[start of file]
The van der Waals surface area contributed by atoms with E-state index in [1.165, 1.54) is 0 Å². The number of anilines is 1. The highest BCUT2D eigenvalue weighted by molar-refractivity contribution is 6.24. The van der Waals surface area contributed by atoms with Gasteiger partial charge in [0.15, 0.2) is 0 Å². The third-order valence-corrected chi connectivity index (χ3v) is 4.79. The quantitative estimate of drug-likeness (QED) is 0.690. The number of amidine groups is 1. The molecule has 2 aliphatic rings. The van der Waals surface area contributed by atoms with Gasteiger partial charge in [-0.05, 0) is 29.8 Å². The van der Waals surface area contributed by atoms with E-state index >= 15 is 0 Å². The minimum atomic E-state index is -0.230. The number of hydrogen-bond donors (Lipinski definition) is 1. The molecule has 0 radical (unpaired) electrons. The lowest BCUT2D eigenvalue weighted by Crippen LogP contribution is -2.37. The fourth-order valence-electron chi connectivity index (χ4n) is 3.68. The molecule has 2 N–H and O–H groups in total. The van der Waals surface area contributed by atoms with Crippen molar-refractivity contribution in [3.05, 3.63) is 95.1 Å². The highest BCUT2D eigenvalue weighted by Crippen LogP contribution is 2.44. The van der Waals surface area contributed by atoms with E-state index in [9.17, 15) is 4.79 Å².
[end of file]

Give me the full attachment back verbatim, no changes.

The van der Waals surface area contributed by atoms with E-state index in [1.165, 1.54) is 0 Å². The number of anilines is 1. The highest BCUT2D eigenvalue weighted by molar-refractivity contribution is 6.24. The van der Waals surface area contributed by atoms with Gasteiger partial charge in [0.15, 0.2) is 0 Å². The third-order valence-corrected chi connectivity index (χ3v) is 4.79. The quantitative estimate of drug-likeness (QED) is 0.690. The number of amidine groups is 1. The molecule has 2 aliphatic rings. The van der Waals surface area contributed by atoms with Gasteiger partial charge in [-0.05, 0) is 29.8 Å². The van der Waals surface area contributed by atoms with E-state index >= 15 is 0 Å². The minimum atomic E-state index is -0.230. The number of hydrogen-bond donors (Lipinski definition) is 1. The molecule has 0 radical (unpaired) electrons. The lowest BCUT2D eigenvalue weighted by Crippen LogP contribution is -2.37. The fourth-order valence-electron chi connectivity index (χ4n) is 3.68. The molecule has 2 N–H and O–H groups in total. The van der Waals surface area contributed by atoms with Crippen molar-refractivity contribution in [3.05, 3.63) is 95.1 Å². The highest BCUT2D eigenvalue weighted by Crippen LogP contribution is 2.44. The van der Waals surface area contributed by atoms with E-state index in [9.17, 15) is 4.79 Å².